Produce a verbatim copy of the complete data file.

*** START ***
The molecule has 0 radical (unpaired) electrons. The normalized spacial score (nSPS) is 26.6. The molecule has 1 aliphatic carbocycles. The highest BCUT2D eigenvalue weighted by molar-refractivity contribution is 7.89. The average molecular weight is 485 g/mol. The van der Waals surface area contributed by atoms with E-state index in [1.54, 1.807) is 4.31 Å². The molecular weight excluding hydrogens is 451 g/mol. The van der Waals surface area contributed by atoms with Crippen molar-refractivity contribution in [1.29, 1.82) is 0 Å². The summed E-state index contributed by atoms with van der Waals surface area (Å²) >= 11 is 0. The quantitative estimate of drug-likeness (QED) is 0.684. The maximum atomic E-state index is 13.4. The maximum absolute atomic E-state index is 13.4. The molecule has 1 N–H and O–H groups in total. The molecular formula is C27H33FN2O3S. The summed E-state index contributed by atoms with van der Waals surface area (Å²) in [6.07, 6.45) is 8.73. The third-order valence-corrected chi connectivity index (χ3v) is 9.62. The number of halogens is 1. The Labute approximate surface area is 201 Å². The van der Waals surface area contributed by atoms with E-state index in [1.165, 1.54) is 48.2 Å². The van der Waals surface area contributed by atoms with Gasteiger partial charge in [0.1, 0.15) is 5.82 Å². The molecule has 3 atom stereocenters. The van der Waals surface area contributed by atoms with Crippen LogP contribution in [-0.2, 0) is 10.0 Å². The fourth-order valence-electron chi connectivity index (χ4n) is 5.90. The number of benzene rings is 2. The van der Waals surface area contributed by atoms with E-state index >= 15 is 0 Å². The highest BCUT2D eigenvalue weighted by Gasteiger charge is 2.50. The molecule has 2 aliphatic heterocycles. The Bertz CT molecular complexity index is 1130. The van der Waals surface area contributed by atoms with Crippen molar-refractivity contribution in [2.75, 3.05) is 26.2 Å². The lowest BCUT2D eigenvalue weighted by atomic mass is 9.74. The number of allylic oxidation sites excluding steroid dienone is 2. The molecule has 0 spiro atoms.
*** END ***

The molecule has 0 radical (unpaired) electrons. The normalized spacial score (nSPS) is 26.6. The molecule has 1 aliphatic carbocycles. The highest BCUT2D eigenvalue weighted by molar-refractivity contribution is 7.89. The average molecular weight is 485 g/mol. The van der Waals surface area contributed by atoms with E-state index in [1.54, 1.807) is 4.31 Å². The molecular weight excluding hydrogens is 451 g/mol. The van der Waals surface area contributed by atoms with Crippen molar-refractivity contribution in [1.29, 1.82) is 0 Å². The summed E-state index contributed by atoms with van der Waals surface area (Å²) >= 11 is 0. The quantitative estimate of drug-likeness (QED) is 0.684. The maximum atomic E-state index is 13.4. The maximum absolute atomic E-state index is 13.4. The molecule has 1 N–H and O–H groups in total. The molecular formula is C27H33FN2O3S. The summed E-state index contributed by atoms with van der Waals surface area (Å²) in [6.07, 6.45) is 8.73. The third-order valence-corrected chi connectivity index (χ3v) is 9.62. The number of halogens is 1. The Labute approximate surface area is 201 Å². The van der Waals surface area contributed by atoms with E-state index in [1.165, 1.54) is 48.2 Å². The van der Waals surface area contributed by atoms with Gasteiger partial charge in [0.1, 0.15) is 5.82 Å². The molecule has 3 atom stereocenters. The van der Waals surface area contributed by atoms with Crippen LogP contribution in [-0.2, 0) is 10.0 Å². The fourth-order valence-electron chi connectivity index (χ4n) is 5.90. The number of benzene rings is 2. The van der Waals surface area contributed by atoms with E-state index >= 15 is 0 Å². The highest BCUT2D eigenvalue weighted by Gasteiger charge is 2.50. The molecule has 2 aliphatic heterocycles. The Bertz CT molecular complexity index is 1130. The van der Waals surface area contributed by atoms with Crippen molar-refractivity contribution in [2.75, 3.05) is 26.2 Å². The lowest BCUT2D eigenvalue weighted by atomic mass is 9.74. The number of allylic oxidation sites excluding steroid dienone is 2. The molecule has 0 spiro atoms.